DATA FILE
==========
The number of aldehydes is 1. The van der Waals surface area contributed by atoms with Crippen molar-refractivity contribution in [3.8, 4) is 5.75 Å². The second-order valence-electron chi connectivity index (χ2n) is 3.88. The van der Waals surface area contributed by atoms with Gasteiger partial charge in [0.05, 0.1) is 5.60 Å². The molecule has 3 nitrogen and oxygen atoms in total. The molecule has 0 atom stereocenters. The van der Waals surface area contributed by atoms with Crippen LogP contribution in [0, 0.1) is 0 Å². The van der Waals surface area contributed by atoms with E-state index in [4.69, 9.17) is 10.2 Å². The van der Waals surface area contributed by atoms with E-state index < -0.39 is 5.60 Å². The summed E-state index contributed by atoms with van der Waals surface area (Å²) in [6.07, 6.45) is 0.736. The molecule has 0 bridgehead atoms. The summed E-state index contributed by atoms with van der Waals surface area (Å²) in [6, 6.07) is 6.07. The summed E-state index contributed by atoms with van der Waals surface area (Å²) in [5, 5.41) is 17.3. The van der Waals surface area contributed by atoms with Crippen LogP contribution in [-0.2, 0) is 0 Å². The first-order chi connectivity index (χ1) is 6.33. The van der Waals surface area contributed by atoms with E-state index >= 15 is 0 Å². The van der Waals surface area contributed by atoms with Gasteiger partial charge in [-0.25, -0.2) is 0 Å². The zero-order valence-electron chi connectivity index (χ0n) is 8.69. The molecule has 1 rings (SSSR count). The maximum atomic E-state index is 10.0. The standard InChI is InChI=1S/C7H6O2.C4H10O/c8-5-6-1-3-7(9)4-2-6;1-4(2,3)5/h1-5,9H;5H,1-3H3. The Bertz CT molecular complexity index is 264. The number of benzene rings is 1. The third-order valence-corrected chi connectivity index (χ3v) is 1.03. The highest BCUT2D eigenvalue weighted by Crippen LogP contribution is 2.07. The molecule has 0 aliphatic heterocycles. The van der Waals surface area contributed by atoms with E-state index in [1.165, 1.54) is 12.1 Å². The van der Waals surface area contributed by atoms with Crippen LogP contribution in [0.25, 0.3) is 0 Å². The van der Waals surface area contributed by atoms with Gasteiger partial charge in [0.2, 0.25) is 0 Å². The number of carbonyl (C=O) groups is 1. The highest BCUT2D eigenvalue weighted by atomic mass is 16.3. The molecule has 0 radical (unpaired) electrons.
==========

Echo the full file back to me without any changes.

The number of aldehydes is 1. The van der Waals surface area contributed by atoms with Crippen molar-refractivity contribution in [3.8, 4) is 5.75 Å². The second-order valence-electron chi connectivity index (χ2n) is 3.88. The van der Waals surface area contributed by atoms with Gasteiger partial charge in [0.05, 0.1) is 5.60 Å². The molecule has 3 nitrogen and oxygen atoms in total. The molecule has 0 atom stereocenters. The van der Waals surface area contributed by atoms with Crippen LogP contribution in [0, 0.1) is 0 Å². The van der Waals surface area contributed by atoms with E-state index in [4.69, 9.17) is 10.2 Å². The van der Waals surface area contributed by atoms with E-state index < -0.39 is 5.60 Å². The summed E-state index contributed by atoms with van der Waals surface area (Å²) in [6.07, 6.45) is 0.736. The molecule has 0 bridgehead atoms. The summed E-state index contributed by atoms with van der Waals surface area (Å²) in [6, 6.07) is 6.07. The summed E-state index contributed by atoms with van der Waals surface area (Å²) in [5, 5.41) is 17.3. The van der Waals surface area contributed by atoms with Crippen LogP contribution in [-0.2, 0) is 0 Å². The first-order chi connectivity index (χ1) is 6.33. The van der Waals surface area contributed by atoms with E-state index >= 15 is 0 Å². The van der Waals surface area contributed by atoms with Gasteiger partial charge in [-0.25, -0.2) is 0 Å². The zero-order valence-electron chi connectivity index (χ0n) is 8.69. The molecule has 1 rings (SSSR count). The maximum atomic E-state index is 10.0. The standard InChI is InChI=1S/C7H6O2.C4H10O/c8-5-6-1-3-7(9)4-2-6;1-4(2,3)5/h1-5,9H;5H,1-3H3. The Bertz CT molecular complexity index is 264. The number of benzene rings is 1. The third-order valence-corrected chi connectivity index (χ3v) is 1.03. The highest BCUT2D eigenvalue weighted by Crippen LogP contribution is 2.07. The molecule has 0 aliphatic heterocycles. The van der Waals surface area contributed by atoms with E-state index in [1.165, 1.54) is 12.1 Å². The van der Waals surface area contributed by atoms with Crippen LogP contribution in [0.25, 0.3) is 0 Å². The van der Waals surface area contributed by atoms with Gasteiger partial charge in [0.2, 0.25) is 0 Å². The number of carbonyl (C=O) groups is 1. The highest BCUT2D eigenvalue weighted by atomic mass is 16.3. The molecule has 0 radical (unpaired) electrons.